- Kuwait Times Extra
KUWAIT: The opposition vowed yesterday it will continue with the protests despite government’s heavy-handed policy just a day after more than 100 protesters were hurt in Kuwait’s largest ever demonstration, but insisted the protests are not directed against the Al-Sabah ruling family. The announcement came in a statement issued after an emergency meeting of opposition groups which also affirmed that the popular moves are not directed against the Al-Sabah ruling family but against the unconstitutional practices of the government. The statement insisted that they are “confronting autocratic rule” and by curbing the peaceful demonstration, the government has proved it is adopting a very dangerous policy.
The meeting came after street confrontations between tens of thousands of Kuwaiti and riot police which used rubber bullets, tear gas and sound bombs in addition to beating people by batons in a bid to disperse the demonstration. The opposition put the number of protesters as high as between 150,000 to 200,000, which will make it the largest demonstration in Kuwait’s history by a huge margin.
The opposition statement said that the demands of the Kuwaiti people are not limited to abolishing the controversial amendment of the electoral law but also extend to achieving political reforms to transform the country into a full parliamentary democratic system. The health ministry medics department said they treated around 70 protesters and around 21 of them needed hospital treatment, but the director of the Kuwait Society for Human Rights Mohammad Al- Humaidi said at least 100 people were hurt. The society began yesterday receiving complaints from protesters who were hurt in order to raise the issue with international human rights organizations and likely in local courts
. Defence lawyer Al-Humaidi Al-Subaie also said that around 70 people have been detained including former Islamist MP Waleed Al-Tabtabaei, spokesman of the National Front for Safeguarding the Constitution Khaled Al-Fadhalah and his younger brother Rashed. The detainees are facing charges of taking part in an illegal procession, assaulting policemen and undermining the status of HH the Amir. Later yesterday, Humaidi, said that the interior minister had ordered the release of all those detained during Sunday’s demonstration. “All of them have been freed without bail,” Humaidi said on his Twitter account.
Charges against them have not been dropped, he said. The opposition statement also charged that the government used “foreign elements” within the elite special forces in clashes with protesters. The statement however did not identify the elements but a source in the opposition said they were members of a foreign community in Kuwait, which was vehemently denied by officials. “I condemn the use of such allegations by the opposition. Why would the interior ministry use foreign elements if it has its own sons to help keep the peace,” a source in the ministry said. Meanwhile, the criminal court will start today the trial of three former opposition MPs -Falah Al-Sawwagh, Bader Al-Dahoum and Khaled Al-Tahous – on charges of undermining the status of the Amir.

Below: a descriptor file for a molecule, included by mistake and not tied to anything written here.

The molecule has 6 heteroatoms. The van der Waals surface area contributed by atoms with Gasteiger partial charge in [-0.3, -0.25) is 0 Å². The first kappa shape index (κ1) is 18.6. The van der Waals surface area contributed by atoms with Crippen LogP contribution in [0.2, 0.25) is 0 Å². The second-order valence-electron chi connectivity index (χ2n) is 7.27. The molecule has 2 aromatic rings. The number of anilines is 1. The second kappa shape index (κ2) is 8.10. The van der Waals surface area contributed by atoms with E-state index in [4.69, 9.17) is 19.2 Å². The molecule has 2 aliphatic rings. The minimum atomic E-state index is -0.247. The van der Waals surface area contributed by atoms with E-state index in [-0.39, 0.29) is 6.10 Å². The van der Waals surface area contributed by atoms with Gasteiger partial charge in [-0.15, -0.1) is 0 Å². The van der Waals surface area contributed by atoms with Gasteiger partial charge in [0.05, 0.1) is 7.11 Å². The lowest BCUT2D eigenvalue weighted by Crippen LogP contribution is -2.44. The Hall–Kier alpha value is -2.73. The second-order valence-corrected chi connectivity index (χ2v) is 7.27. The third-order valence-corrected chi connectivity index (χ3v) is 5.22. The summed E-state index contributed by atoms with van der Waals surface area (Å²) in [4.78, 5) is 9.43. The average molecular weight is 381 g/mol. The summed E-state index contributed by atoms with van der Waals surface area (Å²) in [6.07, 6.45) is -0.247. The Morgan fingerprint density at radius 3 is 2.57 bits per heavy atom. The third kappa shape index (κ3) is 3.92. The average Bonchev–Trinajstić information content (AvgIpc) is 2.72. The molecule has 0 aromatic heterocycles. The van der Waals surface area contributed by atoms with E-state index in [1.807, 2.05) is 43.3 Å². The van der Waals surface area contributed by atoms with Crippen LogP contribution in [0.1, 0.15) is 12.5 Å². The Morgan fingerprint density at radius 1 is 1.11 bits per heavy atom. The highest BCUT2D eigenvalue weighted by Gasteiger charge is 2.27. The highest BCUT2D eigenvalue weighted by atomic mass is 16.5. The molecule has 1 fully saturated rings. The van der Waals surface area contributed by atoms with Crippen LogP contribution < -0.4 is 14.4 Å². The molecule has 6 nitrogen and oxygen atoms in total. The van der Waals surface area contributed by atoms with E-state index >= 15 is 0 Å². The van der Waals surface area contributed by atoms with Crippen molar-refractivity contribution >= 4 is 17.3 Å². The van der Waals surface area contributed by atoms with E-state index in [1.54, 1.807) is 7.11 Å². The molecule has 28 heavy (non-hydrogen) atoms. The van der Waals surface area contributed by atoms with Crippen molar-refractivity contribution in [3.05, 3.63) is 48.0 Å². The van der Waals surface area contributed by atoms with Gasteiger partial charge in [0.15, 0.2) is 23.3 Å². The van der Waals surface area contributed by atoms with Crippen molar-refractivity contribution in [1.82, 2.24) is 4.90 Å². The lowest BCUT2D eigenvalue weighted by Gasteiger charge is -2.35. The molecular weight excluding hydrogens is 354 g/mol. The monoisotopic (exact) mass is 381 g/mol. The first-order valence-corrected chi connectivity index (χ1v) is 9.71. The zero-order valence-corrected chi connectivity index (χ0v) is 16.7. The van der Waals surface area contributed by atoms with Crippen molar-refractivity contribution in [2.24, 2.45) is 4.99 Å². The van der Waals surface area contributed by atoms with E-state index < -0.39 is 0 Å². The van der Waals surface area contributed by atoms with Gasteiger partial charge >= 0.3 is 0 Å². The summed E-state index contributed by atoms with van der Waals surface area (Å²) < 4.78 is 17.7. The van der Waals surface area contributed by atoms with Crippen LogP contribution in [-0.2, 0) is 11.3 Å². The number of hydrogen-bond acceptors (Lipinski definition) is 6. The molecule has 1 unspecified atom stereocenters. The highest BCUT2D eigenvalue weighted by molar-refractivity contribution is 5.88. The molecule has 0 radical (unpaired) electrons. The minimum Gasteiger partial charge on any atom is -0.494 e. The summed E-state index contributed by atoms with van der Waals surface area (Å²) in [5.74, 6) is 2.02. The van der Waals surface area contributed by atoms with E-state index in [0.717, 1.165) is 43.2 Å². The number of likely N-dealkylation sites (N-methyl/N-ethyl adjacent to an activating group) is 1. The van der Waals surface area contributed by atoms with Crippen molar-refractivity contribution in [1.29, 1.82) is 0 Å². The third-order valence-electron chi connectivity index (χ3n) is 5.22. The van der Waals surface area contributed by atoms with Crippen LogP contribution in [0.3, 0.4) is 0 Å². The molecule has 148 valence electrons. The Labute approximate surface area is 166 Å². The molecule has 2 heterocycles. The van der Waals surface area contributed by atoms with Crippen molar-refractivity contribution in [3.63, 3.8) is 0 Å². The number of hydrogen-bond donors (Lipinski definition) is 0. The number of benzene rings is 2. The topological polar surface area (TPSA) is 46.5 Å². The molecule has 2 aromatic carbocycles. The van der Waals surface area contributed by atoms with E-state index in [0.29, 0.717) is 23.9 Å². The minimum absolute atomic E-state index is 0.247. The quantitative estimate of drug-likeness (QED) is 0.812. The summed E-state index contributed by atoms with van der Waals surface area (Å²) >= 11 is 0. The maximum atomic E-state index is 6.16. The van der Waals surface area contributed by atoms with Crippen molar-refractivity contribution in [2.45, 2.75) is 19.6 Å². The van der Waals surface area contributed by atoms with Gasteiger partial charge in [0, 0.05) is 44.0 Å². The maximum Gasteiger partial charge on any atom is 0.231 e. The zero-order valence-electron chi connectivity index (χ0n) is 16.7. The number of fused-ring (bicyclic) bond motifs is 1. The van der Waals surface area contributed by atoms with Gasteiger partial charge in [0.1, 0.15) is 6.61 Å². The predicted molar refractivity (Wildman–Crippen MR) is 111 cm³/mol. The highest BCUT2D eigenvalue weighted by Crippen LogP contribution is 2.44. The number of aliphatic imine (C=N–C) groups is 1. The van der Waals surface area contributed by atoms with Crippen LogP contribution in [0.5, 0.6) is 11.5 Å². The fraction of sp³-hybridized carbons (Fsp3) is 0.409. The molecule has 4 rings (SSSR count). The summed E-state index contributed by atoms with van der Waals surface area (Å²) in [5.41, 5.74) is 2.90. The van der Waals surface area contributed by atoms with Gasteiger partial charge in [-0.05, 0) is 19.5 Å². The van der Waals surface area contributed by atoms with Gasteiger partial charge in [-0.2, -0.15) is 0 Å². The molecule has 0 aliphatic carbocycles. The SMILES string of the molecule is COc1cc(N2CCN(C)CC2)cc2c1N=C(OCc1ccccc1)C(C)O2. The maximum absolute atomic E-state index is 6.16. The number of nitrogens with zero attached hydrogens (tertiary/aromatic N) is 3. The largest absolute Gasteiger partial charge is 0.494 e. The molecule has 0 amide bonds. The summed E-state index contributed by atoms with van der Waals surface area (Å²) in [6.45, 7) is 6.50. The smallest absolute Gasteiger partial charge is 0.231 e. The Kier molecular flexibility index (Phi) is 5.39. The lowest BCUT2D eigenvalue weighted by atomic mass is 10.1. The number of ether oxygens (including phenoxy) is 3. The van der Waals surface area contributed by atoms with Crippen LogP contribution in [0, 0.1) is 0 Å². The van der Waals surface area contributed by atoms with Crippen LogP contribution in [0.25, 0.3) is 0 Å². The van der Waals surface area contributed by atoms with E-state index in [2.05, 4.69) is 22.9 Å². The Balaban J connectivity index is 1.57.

The three were arrested on Thursday after addressing the Amir publicly at a public gathering on Oct 10. The government has accused them of making improper remarks against the regime. The public prosecution however freed on a KD 1,000 bail a fourth former opposition MP Osama Al- Munawer pending trial. The prosecution has also issued an arrest warrant against former prominent MP Musallam Al-Barrak for making similar remarks at a public rally on Oct 15. Barrak has not yet been arrested. The Cabinet meanwhile charged that a group of agitators started the clashes with police and reiterated that it will implement the law that bans processions and the assembly of more than 20 people without a prior licence. “Unfortunately, we are heading towards the unknown … I expect more protests, more demonstrations and more confrontations,” political analyst Ayed Al- Manna said. “The regime may declare martial law, leading to an open and bitter confrontation between it and the people,” the political science professor said. “I think we have entered a new phase in which youths are playing a pivotal role,” said independent political analyst Dahem Al-Qahtani. “If no peaceful solution is reached, we could be moving into a scenario similar to (neighbouring) Bahrain,” Qahtani told AFP, in reference to sporadic but persistent street protests against the ruling family. “After reaching this stage, it is very difficult, if not impossible, for the popular movement to back down …
The solution is in real democratic reforms,” he said. Anwar Al-Rasheed, secretary general of the Gulf Forum for Civil Societies said protests will not stop in Kuwait without real and fundamental reforms. “There must be political parties, a premier from outside the ruling family and fundamental political reforms, otherwise we will remain stuck in a vicious circle” of political strife, Rasheed told AFP. Overthrowing the Sabah family, which has ruled Kuwait virtually unchallenged for over 250 years, is not part of the plan, analysts argued. “This is totally ruled out. No one has demanded the overthrow of the regime or to change the ruling family,” said Manna. Qahtani said the opposition is working for a “Kuwaitistyle” constitutional monarchy where the people will have a greater say in running their affairs, adding that the protests are also aimed at preventing Kuwait from sliding back into “an absolute monarchy”. “There is a real fear among Kuwaitis that their country could become like the rest of their Gulf neighbours which have no democracy and (political) freedom,” he said.
By B Izzak and Agencies
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